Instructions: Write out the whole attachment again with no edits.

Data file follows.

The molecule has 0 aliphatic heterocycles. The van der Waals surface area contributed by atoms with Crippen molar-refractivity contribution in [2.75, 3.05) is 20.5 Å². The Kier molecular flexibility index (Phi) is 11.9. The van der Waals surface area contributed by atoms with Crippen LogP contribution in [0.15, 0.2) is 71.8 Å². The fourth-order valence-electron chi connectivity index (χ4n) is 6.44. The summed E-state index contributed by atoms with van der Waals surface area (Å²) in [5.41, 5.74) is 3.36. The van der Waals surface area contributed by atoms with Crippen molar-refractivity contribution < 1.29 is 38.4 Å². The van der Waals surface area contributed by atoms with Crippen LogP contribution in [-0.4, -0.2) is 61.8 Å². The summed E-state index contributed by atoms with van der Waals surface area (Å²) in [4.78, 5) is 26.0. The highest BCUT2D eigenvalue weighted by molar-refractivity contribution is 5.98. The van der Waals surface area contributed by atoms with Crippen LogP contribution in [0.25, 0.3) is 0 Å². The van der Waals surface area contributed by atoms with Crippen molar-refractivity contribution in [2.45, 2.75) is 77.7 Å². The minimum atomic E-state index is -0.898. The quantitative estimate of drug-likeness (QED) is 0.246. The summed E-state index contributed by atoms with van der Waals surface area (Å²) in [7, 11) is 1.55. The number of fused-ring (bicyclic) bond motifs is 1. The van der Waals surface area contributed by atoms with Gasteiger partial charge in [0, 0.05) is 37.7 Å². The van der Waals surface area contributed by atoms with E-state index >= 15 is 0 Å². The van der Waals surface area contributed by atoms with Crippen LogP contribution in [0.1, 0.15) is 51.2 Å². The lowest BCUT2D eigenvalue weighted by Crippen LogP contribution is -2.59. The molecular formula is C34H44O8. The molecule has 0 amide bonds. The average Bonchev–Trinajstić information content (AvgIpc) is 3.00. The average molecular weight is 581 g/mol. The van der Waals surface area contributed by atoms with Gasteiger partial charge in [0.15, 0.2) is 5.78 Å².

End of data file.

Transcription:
The molecule has 0 aliphatic heterocycles. The van der Waals surface area contributed by atoms with Crippen molar-refractivity contribution in [2.75, 3.05) is 20.5 Å². The Kier molecular flexibility index (Phi) is 11.9. The van der Waals surface area contributed by atoms with Crippen LogP contribution in [0.15, 0.2) is 71.8 Å². The fourth-order valence-electron chi connectivity index (χ4n) is 6.44. The summed E-state index contributed by atoms with van der Waals surface area (Å²) in [5.41, 5.74) is 3.36. The van der Waals surface area contributed by atoms with Crippen molar-refractivity contribution < 1.29 is 38.4 Å². The van der Waals surface area contributed by atoms with Crippen LogP contribution in [-0.4, -0.2) is 61.8 Å². The summed E-state index contributed by atoms with van der Waals surface area (Å²) in [4.78, 5) is 26.0. The highest BCUT2D eigenvalue weighted by molar-refractivity contribution is 5.98. The van der Waals surface area contributed by atoms with Crippen LogP contribution in [0.25, 0.3) is 0 Å². The van der Waals surface area contributed by atoms with Crippen molar-refractivity contribution in [2.45, 2.75) is 77.7 Å². The minimum atomic E-state index is -0.898. The quantitative estimate of drug-likeness (QED) is 0.246. The summed E-state index contributed by atoms with van der Waals surface area (Å²) in [7, 11) is 1.55. The number of fused-ring (bicyclic) bond motifs is 1. The van der Waals surface area contributed by atoms with Gasteiger partial charge in [0, 0.05) is 37.7 Å². The van der Waals surface area contributed by atoms with E-state index >= 15 is 0 Å². The van der Waals surface area contributed by atoms with Crippen LogP contribution in [0.1, 0.15) is 51.2 Å². The lowest BCUT2D eigenvalue weighted by Crippen LogP contribution is -2.59. The molecular formula is C34H44O8. The molecule has 0 amide bonds. The average Bonchev–Trinajstić information content (AvgIpc) is 3.00. The average molecular weight is 581 g/mol. The van der Waals surface area contributed by atoms with Gasteiger partial charge in [0.15, 0.2) is 5.78 Å².